By Mike Lorenc, Conservation Garden Park
Spring may be the best time of year in the landscape. The bulbs are up, the perennials are filling out but best of all, the shrubs are blooming. Some of the most beautiful flowers in the garden come not from perennial flowers, but from shrubs. If you’re not sure what shrubs would look great in your landscape now is the time to visit Conservation Garden Park and take a look around. Just be sure to take a good sniff of any flowers you find as some of the more subtle blooms pack the greatest fragrance punch. Here is a partial list of Utah-happy shrubs blooming here in the garden this week!
- Golden Currant This Utah native is an irregular shaped shrub that has a mild spreading habit. The tiny but profuse flowers are a bright sun yellow and smell amazing. Also they develop an edible black currant berry in the fall that tastes good right off the shrub or made into jam or provide winter forage for birds.
- ‘Korean Spice’ Viburnum This 4 to 5 feet tall shrub has pretty, white snowball shaped flowers in the spring. These flower clusters have such a strong scent that it can be smelled from all over the landscape. The ‘Burkwood’ viburnum has the same flowers but is an 8 feet tall shrub.
- ‘Darts Gold’ ninebark The shrub is derived from a Utah native so it grows here on very little water. This shrub appears to bloom now but those “flowers” are actually the newly emerging leaves—in a screaming gold color. As a bonus, white flowers will appear later in the spring. This plant does turn lime green after the spring but is a much better-looking shrub into the summer than the popular forsythia.
- Yellowhorn A very uncommon shrub for Utah. This fairly large multi-trunked shrub/ small tree is a native to Northern China and is very tough once established. The white flowers with red centers cover every square inch of this plant for about two weeks in April and really is quite the spectacular sight. Hard to find but worth the effort.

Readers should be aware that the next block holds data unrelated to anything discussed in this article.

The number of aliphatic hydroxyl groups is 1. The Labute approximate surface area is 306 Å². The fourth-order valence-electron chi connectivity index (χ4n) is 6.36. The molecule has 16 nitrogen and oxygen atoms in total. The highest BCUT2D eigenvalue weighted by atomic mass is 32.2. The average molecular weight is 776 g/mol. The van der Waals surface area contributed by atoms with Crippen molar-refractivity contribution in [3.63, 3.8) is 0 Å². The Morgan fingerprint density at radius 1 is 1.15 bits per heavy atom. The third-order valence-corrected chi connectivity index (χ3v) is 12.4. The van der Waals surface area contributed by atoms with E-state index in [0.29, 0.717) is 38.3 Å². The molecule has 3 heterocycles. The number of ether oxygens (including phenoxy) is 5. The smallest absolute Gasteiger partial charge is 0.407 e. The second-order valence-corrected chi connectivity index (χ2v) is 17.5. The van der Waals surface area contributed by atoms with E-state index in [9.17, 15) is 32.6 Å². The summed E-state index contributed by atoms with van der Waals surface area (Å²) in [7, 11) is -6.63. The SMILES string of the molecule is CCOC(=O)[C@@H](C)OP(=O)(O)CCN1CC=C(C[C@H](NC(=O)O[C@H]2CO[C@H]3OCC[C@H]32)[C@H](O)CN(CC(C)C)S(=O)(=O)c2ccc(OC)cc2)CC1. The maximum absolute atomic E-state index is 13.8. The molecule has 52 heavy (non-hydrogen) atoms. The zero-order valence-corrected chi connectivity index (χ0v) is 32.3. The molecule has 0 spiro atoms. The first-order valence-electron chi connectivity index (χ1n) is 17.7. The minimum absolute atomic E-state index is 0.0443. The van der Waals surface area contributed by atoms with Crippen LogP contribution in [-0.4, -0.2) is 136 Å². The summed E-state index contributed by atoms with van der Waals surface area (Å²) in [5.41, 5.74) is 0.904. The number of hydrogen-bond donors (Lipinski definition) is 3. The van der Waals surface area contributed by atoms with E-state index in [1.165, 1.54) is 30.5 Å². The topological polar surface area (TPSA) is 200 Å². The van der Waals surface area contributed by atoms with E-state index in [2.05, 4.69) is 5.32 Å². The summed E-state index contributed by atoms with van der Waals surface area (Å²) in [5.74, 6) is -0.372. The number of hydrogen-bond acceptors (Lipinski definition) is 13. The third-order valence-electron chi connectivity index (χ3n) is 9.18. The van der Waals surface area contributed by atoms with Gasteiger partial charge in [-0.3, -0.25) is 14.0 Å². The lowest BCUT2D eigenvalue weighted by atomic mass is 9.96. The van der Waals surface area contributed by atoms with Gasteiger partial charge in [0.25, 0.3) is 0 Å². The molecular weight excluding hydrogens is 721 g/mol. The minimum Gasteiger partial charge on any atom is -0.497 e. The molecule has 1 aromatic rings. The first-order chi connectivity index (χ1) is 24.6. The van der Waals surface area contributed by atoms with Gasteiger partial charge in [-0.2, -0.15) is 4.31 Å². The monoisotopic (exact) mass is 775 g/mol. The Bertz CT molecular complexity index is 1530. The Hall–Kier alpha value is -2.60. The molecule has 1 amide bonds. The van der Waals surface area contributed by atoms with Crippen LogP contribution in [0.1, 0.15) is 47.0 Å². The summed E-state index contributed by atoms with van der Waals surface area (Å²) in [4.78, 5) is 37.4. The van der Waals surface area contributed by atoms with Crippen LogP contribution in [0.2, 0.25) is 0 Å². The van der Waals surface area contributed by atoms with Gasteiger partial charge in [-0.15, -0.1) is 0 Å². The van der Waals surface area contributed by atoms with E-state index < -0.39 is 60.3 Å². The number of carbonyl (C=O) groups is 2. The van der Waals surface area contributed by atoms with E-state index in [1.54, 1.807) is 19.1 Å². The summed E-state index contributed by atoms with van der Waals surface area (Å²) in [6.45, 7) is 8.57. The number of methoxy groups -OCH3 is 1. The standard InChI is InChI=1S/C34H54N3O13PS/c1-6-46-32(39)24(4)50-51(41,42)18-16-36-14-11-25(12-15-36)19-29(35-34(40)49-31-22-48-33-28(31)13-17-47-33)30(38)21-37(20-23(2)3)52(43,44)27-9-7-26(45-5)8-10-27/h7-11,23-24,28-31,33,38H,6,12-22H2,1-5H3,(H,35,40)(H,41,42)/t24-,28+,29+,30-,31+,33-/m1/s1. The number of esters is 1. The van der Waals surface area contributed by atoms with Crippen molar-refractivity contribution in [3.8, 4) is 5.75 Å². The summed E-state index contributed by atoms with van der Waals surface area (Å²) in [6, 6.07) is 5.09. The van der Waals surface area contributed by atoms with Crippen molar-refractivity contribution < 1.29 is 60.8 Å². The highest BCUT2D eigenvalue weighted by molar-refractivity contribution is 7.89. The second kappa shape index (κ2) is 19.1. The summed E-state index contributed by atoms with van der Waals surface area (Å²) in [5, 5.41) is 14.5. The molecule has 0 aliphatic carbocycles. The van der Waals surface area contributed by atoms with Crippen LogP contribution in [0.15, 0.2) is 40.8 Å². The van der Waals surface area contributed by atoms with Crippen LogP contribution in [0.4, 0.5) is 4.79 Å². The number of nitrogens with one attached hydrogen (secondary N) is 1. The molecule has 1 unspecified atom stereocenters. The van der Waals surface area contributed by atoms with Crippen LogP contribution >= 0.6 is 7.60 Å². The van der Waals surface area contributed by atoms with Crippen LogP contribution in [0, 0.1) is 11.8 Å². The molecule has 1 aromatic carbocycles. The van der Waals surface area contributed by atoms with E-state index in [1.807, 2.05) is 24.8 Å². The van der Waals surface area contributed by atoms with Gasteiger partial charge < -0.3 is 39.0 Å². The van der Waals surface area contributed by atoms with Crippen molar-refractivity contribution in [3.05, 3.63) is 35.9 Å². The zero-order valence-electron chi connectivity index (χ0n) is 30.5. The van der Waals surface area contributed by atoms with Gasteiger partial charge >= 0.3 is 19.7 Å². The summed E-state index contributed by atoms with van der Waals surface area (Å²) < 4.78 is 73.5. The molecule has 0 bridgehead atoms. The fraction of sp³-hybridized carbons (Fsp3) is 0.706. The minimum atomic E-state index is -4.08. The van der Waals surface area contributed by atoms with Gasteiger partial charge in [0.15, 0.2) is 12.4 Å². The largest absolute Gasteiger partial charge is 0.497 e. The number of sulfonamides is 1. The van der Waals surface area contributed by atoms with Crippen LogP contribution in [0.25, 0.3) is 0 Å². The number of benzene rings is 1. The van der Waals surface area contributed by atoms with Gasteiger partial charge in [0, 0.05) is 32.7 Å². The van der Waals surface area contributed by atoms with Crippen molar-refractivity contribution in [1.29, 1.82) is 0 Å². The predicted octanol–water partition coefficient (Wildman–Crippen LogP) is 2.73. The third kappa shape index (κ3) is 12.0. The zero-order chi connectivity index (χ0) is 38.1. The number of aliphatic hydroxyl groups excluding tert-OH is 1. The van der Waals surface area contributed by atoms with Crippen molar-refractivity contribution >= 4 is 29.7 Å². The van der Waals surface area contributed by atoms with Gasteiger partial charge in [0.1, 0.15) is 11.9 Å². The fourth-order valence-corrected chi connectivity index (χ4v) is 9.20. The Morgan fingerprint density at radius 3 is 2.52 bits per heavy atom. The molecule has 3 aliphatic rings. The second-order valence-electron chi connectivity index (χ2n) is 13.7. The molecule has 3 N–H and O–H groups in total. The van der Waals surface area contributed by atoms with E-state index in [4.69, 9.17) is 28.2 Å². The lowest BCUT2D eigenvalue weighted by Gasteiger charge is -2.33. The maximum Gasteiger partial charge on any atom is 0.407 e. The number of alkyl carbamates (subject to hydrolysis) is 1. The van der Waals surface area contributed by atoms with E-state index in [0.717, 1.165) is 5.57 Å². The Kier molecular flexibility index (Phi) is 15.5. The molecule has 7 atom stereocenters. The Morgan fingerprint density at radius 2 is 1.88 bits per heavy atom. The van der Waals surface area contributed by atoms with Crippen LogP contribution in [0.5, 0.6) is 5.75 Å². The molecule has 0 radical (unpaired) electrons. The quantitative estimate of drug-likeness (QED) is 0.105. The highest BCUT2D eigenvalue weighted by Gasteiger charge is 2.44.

- Japanese Kerria This a multi-stemmed shrub grows in clumps coming up from the ground. But in the spring the entire clump comes alive with bright yellow double flowers making for a pretty impressive display. Its stems are a chartreuse green that provide winter interest.
- Perry’s Agave Okay, we may be cheating a bit on this one! Perry’s agave is often called “The Century Plant” for a good reason, it only blooms once every 15 or so years- and then dies. It just so happens that we have a Perry’s agave here at the garden starting its blooming cycle and we are eagerly looking forward to the 15 feet tall flower that it produces. A truly once in a lifetime event (for the Agave anyway!)
The Conservation Garden Park is operating on extended spring hours, 8 am until 6:30 pm, Monday- Saturday. Stop by and see us! 8275 South 1300 West in West Jordan, Utah. http://Conservationgardenpark.org